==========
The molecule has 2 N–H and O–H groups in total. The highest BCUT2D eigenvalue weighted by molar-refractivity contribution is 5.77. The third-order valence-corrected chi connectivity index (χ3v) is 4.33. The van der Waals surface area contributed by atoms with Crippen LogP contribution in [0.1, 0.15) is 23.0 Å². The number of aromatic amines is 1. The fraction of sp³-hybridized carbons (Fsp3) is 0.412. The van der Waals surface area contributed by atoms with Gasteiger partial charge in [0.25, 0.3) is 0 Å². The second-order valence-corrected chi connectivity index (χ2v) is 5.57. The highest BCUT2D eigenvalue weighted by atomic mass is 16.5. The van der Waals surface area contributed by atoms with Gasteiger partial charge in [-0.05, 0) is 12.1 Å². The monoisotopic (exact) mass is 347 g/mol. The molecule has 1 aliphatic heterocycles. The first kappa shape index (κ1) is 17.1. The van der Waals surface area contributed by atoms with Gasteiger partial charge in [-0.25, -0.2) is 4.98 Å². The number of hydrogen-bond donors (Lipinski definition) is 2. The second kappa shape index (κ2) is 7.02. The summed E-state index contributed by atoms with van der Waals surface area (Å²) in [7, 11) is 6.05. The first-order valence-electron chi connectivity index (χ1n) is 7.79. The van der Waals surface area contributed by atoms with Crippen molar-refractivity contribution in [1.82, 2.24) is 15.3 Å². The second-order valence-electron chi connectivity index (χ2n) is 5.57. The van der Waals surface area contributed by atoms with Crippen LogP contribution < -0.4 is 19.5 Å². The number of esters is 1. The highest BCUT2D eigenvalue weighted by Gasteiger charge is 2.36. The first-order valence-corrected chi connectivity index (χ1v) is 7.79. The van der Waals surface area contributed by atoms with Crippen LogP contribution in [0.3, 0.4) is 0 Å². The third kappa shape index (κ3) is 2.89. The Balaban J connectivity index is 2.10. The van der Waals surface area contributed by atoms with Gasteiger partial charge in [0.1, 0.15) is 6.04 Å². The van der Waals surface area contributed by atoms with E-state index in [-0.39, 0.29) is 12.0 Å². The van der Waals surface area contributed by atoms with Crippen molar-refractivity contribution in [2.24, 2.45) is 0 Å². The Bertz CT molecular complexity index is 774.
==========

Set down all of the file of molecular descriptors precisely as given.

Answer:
The molecule has 2 N–H and O–H groups in total. The highest BCUT2D eigenvalue weighted by molar-refractivity contribution is 5.77. The third-order valence-corrected chi connectivity index (χ3v) is 4.33. The van der Waals surface area contributed by atoms with Crippen LogP contribution in [0.1, 0.15) is 23.0 Å². The number of aromatic amines is 1. The fraction of sp³-hybridized carbons (Fsp3) is 0.412. The van der Waals surface area contributed by atoms with Gasteiger partial charge in [0.25, 0.3) is 0 Å². The second-order valence-corrected chi connectivity index (χ2v) is 5.57. The highest BCUT2D eigenvalue weighted by atomic mass is 16.5. The van der Waals surface area contributed by atoms with Gasteiger partial charge in [-0.05, 0) is 12.1 Å². The monoisotopic (exact) mass is 347 g/mol. The molecule has 1 aliphatic heterocycles. The first kappa shape index (κ1) is 17.1. The van der Waals surface area contributed by atoms with Gasteiger partial charge in [-0.25, -0.2) is 4.98 Å². The number of hydrogen-bond donors (Lipinski definition) is 2. The second kappa shape index (κ2) is 7.02. The summed E-state index contributed by atoms with van der Waals surface area (Å²) in [7, 11) is 6.05. The first-order valence-electron chi connectivity index (χ1n) is 7.79. The van der Waals surface area contributed by atoms with Crippen molar-refractivity contribution in [1.82, 2.24) is 15.3 Å². The second-order valence-electron chi connectivity index (χ2n) is 5.57. The van der Waals surface area contributed by atoms with Crippen LogP contribution < -0.4 is 19.5 Å². The number of esters is 1. The highest BCUT2D eigenvalue weighted by Gasteiger charge is 2.36. The first-order valence-corrected chi connectivity index (χ1v) is 7.79. The van der Waals surface area contributed by atoms with Crippen LogP contribution in [0.3, 0.4) is 0 Å². The third kappa shape index (κ3) is 2.89. The Balaban J connectivity index is 2.10. The van der Waals surface area contributed by atoms with Gasteiger partial charge in [0.1, 0.15) is 6.04 Å². The van der Waals surface area contributed by atoms with E-state index in [-0.39, 0.29) is 12.0 Å². The van der Waals surface area contributed by atoms with Crippen molar-refractivity contribution in [2.24, 2.45) is 0 Å². The Bertz CT molecular complexity index is 774.